I don’t know how much money eating at McDonald’s actually saved. Arguably it could have been cheaper to cook at home, but my grandmother never really learned to cook. She’d never had to in Korea, what with the professional cooks in her house. Cooking American food, especially, would have been daunting.

My grandmother loved McDonald’s in a way that only someone who hadn’t grown up with it could. So after she died, as my family was preparing for the Korean grave site ritual of bringing food loved by the deceased, I thought about collecting a burger, fries and America’s best coffee. I was overruled, so we ended up leaving Korean takeaway noodles — jjamppong — on her grave instead. The broth leaked out of the package, leaving a fishy smell and a mess on our hands.

My grandmother is buried in the notoriously over-the-top Forest Lawn Memorial Park in Glendale, Calif., which strives for faux-Renaissance grandeur in its massive statues and chapels that are reproductions of the European originals.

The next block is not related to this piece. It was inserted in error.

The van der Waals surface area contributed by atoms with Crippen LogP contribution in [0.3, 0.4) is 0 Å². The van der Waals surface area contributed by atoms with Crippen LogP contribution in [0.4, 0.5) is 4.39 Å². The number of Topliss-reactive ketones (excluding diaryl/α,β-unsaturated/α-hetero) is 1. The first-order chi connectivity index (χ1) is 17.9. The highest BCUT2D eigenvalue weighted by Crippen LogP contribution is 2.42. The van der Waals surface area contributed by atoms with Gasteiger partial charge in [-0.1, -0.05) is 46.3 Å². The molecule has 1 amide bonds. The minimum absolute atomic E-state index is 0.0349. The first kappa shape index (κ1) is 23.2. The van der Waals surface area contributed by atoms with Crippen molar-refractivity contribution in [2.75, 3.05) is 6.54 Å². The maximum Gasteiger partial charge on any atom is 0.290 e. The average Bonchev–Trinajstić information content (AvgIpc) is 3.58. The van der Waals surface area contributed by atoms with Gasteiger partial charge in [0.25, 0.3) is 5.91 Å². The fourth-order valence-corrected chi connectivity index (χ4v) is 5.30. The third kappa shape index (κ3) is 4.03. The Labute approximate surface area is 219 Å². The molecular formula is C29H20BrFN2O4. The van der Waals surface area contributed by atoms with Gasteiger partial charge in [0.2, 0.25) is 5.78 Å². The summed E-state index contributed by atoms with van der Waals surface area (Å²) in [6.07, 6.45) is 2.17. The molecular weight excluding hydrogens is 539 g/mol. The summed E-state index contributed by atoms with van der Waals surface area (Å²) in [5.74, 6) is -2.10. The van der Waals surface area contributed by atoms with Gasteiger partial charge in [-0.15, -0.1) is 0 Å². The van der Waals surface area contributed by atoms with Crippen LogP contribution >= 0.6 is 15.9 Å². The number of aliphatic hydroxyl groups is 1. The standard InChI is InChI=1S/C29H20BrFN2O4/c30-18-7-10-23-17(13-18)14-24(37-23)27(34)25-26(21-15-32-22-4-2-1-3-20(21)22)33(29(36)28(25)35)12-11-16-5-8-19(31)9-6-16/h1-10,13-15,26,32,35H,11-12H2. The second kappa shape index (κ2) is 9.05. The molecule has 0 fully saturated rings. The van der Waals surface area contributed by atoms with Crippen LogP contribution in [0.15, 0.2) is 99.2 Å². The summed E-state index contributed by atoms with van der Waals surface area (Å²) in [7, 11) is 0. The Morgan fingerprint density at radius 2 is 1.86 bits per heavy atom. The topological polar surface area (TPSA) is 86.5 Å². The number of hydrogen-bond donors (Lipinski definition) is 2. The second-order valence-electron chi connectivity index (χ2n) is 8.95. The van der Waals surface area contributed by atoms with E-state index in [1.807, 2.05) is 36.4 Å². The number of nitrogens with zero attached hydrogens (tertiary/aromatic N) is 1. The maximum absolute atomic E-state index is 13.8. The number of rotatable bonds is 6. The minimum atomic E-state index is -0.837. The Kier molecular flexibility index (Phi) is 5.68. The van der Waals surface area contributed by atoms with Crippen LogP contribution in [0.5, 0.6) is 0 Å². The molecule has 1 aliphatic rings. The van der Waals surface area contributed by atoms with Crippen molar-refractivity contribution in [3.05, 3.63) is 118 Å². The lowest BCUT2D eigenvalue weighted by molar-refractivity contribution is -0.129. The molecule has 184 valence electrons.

The grave sites become more elaborate and expensive the higher you go up the hill, suggesting that in Los Angeles, inequality persists even after death.

But Grandma was proud of the spot she’d secured midway up. For decades, she’d saved money for her own grave and two others, for other women in the family to use eventually. Status after death somehow mattered to her, even though she’d given up on it in life.

As I placed the leaky package of noodles on her grave, I wondered, in my very unspiritual way, what would happen to the food. It would be wasted, I imagined. That seemed inappropriate for my grandmother, who held on to frozen fast food for years, and didn’t throw anything away.

I’ve stepped inside a McDonald’s only a few times since Grandma died, and it just isn’t the same. It will never be as special to me as it was to her, as a shining symbol of American culture. But its ubiquity is strangely comforting. Seeing this chain restaurant everywhere is a bit like seeing her everywhere. You don’t need a fancy grave site to honor a relative, after all. A chain restaurant that triggers a flood of memories can be enough.